This column appeared in the Arizona Daily Sun in April 2003.
For one fan, nothing matches Final Four atmosphere
By Ed Odeven
For those folks sitting in the cheap seats, and those fortunate enough to shell out the big bucks to sit where Spike Lee usually does, being at the Final Four is something they’ll never forget.
One of the lucky souls who ventured to New Orleans for this year’s season-ending extravaganza was my buddy Brad Malone. He was one of 54,000-plus hoop junkies enjoying Monday’s title clash between surprising Syracuse and Kansas, along with his dad, Ron, brother, Sean, and friend, Jeff.
Malone was sitting three rows from the top at the Superdome, watching the exploits of Syracuse’s Carmelo Anthony and Gerry McNamara, Hakim Warrick and Kueth Duany, as well as Kansas standouts Nick Collison and Kirk Hinrich.
The view from the upper deck wasn’t superb, Malone said the other day during a telephone conversation. But the aura of the NCAA men’s championship game was.
“The Final Four atmosphere is great, anywhere you go in New Orleans,” he said. “You go down to the French Quarter or the mall and you see people from everywhere … You just go up to people and start talking them.”
Then you start eating. That’s another reason to be in New Orleans.
“I’ll remember the food,” Malone says.
One of his favorite eating establishments in the Crescent city is a joint called Mother’s Restaurant. It’s a place that serves delicious Po-Boys, which are, Malone explained, “basically sourdough bread (sandwiches) with tomatoes, pickles, mayonnaise and fried shrimp or fried crawfish.” Another delight for many is the muffaletta. “It was OK. I put some hot sauce on it,” Malone said. “That was one thing I learned: How to eat hot sauce down there.”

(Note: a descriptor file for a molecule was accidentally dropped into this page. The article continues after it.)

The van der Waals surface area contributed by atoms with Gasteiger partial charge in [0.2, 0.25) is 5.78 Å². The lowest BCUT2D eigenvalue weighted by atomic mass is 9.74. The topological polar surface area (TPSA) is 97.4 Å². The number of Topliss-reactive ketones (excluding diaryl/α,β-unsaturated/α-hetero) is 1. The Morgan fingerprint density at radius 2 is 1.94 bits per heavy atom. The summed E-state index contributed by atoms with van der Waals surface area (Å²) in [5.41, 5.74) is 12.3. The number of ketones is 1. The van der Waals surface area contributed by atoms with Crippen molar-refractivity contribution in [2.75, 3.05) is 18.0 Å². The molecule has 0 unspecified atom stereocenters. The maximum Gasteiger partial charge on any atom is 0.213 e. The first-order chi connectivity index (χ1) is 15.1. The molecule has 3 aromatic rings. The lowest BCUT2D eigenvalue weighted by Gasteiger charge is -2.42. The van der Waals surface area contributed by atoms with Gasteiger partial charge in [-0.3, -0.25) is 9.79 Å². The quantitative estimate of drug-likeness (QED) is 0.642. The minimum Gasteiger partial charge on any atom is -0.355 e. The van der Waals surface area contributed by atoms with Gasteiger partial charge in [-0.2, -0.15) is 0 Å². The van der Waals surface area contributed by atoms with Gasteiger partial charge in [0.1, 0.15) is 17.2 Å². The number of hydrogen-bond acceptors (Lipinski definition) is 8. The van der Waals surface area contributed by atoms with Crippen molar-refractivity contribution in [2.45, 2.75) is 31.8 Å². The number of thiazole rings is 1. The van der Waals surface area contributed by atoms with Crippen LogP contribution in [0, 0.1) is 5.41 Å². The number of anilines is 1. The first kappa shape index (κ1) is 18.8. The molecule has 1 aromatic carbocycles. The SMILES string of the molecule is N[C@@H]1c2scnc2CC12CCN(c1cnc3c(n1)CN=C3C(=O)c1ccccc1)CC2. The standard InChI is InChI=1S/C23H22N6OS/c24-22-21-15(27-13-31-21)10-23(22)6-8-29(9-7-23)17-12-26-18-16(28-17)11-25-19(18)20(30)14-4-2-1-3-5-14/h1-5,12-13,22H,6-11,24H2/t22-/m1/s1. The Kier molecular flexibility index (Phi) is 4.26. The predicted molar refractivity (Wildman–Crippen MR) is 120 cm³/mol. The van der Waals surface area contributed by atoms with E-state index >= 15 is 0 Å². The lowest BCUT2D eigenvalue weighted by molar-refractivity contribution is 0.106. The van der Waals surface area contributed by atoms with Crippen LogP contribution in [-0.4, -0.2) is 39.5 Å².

When he wasn’t eating, Malone was, of course, enjoying being at the Final Four. This was the third time he’s had the opportunity to do so. Malone attended the 1991 Final Four in Indianapolis, featuring Kansas, Duke, North Carolina and UNLV. He also went to San Antonio in ’98 to see Kentucky, Utah, Stanford and UNC.
To get tickets to the Final Four, fans must send a check months in advance and hope they get selected during the random ticket lottery. (“If they don’t draw your name, they send you the check back,” Malone said.)
Malone attended Game 4 of the 1998 World Series between the New York Yankees and San Diego Padres in San Diego and Games 1 and 6 of the 2001 World Series in Phoenix between the Yanks and Arizona Diamondbacks. Comparing the atmosphere at both grand spectacles of Americana, Malone had this to say: “(Based on) the overall level of pure excitement from the crowd, I think, the World Series has to beat it just because it’s a home park. …
“The Final Four, though, is just a totally different atmosphere. … You have a lot of neutral fans who just go to see the games, like me. .. I’m just a fan of college basketball. I just wanted to see good games.”
Malone, a loyal University of Arizona fan, was disappointed Lute Olson’s Cats didn’t advance to the Final Four, but understands how difficult it is to do so.
“In college basketball, you can’t win every year,” he says. “You’ve got to deal with it or you’re not going to have a very fun life.”
As Monday’s title game was winding down, Kansas’ spirited comeback electrified the Superdome crowd.
“The last two minutes were exciting because Kansas was pretty much down the whole game,” Malone says.
The Jayhawks needed to connect on a long-range shot to win the game. Sharpshooter Michael Lee had his shot blocked with 1.5 seconds left by Warrick.
“I thought he got fouled,” says Malone. “From where I was sitting it was so far away I couldn’t see, but I thought he got fouled. But I watched the replay when I got home, and it was a block.”
Then, at the buzzer, Hinrich shot an airball from beyond the arc. Instant pandemonium buzzed throughout the Superdome.
“It was just amazing to see everybody pile on the court,” Malone explains. “And then this huge Syracuse section was just going completely crazy. All of a sudden there’s this roar and then everyone’s flashing light bulbs like when Mark McGwire hit his 70th (home run).”